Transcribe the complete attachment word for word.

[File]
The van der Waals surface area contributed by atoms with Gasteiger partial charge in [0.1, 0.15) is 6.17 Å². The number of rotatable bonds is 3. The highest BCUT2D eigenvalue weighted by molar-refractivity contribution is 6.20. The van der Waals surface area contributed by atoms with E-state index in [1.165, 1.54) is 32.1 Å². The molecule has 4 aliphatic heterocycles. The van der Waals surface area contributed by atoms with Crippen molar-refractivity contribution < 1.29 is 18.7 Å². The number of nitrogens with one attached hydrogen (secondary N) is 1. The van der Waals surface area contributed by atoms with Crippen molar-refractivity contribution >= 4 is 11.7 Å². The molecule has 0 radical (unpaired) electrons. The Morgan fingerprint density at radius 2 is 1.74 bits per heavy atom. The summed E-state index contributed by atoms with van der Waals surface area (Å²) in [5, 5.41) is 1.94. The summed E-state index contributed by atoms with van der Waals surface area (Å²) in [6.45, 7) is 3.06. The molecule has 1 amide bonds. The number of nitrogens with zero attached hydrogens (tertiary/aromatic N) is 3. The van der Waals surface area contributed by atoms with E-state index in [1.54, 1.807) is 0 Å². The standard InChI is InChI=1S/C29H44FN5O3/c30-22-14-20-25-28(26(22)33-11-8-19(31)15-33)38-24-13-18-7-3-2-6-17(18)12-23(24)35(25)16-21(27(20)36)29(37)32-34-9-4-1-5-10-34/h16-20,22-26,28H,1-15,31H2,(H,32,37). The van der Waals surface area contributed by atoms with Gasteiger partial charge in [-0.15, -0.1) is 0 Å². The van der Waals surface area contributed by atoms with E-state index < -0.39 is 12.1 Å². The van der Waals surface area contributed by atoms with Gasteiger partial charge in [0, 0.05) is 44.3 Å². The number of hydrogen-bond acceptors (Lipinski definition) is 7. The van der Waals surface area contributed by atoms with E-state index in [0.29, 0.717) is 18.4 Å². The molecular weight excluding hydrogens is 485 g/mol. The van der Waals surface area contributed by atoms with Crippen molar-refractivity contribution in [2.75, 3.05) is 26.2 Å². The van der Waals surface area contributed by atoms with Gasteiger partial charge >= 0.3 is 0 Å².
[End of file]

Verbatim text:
The van der Waals surface area contributed by atoms with Gasteiger partial charge in [0.1, 0.15) is 6.17 Å². The number of rotatable bonds is 3. The highest BCUT2D eigenvalue weighted by molar-refractivity contribution is 6.20. The van der Waals surface area contributed by atoms with E-state index in [1.165, 1.54) is 32.1 Å². The molecule has 4 aliphatic heterocycles. The van der Waals surface area contributed by atoms with Crippen molar-refractivity contribution < 1.29 is 18.7 Å². The number of nitrogens with one attached hydrogen (secondary N) is 1. The van der Waals surface area contributed by atoms with Crippen molar-refractivity contribution >= 4 is 11.7 Å². The molecule has 0 radical (unpaired) electrons. The Morgan fingerprint density at radius 2 is 1.74 bits per heavy atom. The summed E-state index contributed by atoms with van der Waals surface area (Å²) in [5, 5.41) is 1.94. The summed E-state index contributed by atoms with van der Waals surface area (Å²) in [6.45, 7) is 3.06. The molecule has 1 amide bonds. The number of nitrogens with zero attached hydrogens (tertiary/aromatic N) is 3. The van der Waals surface area contributed by atoms with E-state index in [1.54, 1.807) is 0 Å². The standard InChI is InChI=1S/C29H44FN5O3/c30-22-14-20-25-28(26(22)33-11-8-19(31)15-33)38-24-13-18-7-3-2-6-17(18)12-23(24)35(25)16-21(27(20)36)29(37)32-34-9-4-1-5-10-34/h16-20,22-26,28H,1-15,31H2,(H,32,37). The van der Waals surface area contributed by atoms with Gasteiger partial charge in [-0.15, -0.1) is 0 Å². The van der Waals surface area contributed by atoms with E-state index < -0.39 is 12.1 Å². The van der Waals surface area contributed by atoms with Gasteiger partial charge in [0, 0.05) is 44.3 Å². The number of hydrogen-bond acceptors (Lipinski definition) is 7. The van der Waals surface area contributed by atoms with E-state index in [0.29, 0.717) is 18.4 Å². The molecular weight excluding hydrogens is 485 g/mol. The van der Waals surface area contributed by atoms with Crippen molar-refractivity contribution in [2.75, 3.05) is 26.2 Å². The van der Waals surface area contributed by atoms with Gasteiger partial charge >= 0.3 is 0 Å².